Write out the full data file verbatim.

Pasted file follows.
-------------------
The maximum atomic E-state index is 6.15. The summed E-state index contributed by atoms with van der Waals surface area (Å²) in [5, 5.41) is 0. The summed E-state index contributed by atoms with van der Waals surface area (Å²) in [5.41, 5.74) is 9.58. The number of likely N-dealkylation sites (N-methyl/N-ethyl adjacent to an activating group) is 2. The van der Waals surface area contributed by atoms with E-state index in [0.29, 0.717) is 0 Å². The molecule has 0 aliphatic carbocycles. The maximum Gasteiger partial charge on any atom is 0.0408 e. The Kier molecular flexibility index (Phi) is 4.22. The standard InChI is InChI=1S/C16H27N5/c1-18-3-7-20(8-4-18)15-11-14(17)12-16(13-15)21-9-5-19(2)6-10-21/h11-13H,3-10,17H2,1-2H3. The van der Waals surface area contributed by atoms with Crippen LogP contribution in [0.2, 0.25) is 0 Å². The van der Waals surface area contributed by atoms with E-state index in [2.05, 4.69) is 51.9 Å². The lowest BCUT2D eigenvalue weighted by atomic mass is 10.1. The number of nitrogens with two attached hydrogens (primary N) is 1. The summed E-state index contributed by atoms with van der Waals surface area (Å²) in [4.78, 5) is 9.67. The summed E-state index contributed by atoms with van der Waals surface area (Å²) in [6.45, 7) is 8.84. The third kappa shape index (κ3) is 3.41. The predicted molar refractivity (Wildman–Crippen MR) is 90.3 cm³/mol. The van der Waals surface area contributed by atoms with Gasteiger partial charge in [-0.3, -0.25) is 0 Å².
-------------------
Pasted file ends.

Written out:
The maximum atomic E-state index is 6.15. The summed E-state index contributed by atoms with van der Waals surface area (Å²) in [5, 5.41) is 0. The summed E-state index contributed by atoms with van der Waals surface area (Å²) in [5.41, 5.74) is 9.58. The number of likely N-dealkylation sites (N-methyl/N-ethyl adjacent to an activating group) is 2. The van der Waals surface area contributed by atoms with E-state index in [0.29, 0.717) is 0 Å². The molecule has 0 aliphatic carbocycles. The maximum Gasteiger partial charge on any atom is 0.0408 e. The Kier molecular flexibility index (Phi) is 4.22. The standard InChI is InChI=1S/C16H27N5/c1-18-3-7-20(8-4-18)15-11-14(17)12-16(13-15)21-9-5-19(2)6-10-21/h11-13H,3-10,17H2,1-2H3. The van der Waals surface area contributed by atoms with Crippen LogP contribution in [0.2, 0.25) is 0 Å². The van der Waals surface area contributed by atoms with E-state index in [2.05, 4.69) is 51.9 Å². The lowest BCUT2D eigenvalue weighted by atomic mass is 10.1. The number of nitrogens with two attached hydrogens (primary N) is 1. The summed E-state index contributed by atoms with van der Waals surface area (Å²) in [4.78, 5) is 9.67. The summed E-state index contributed by atoms with van der Waals surface area (Å²) in [6.45, 7) is 8.84. The third kappa shape index (κ3) is 3.41. The predicted molar refractivity (Wildman–Crippen MR) is 90.3 cm³/mol. The van der Waals surface area contributed by atoms with Gasteiger partial charge in [-0.3, -0.25) is 0 Å².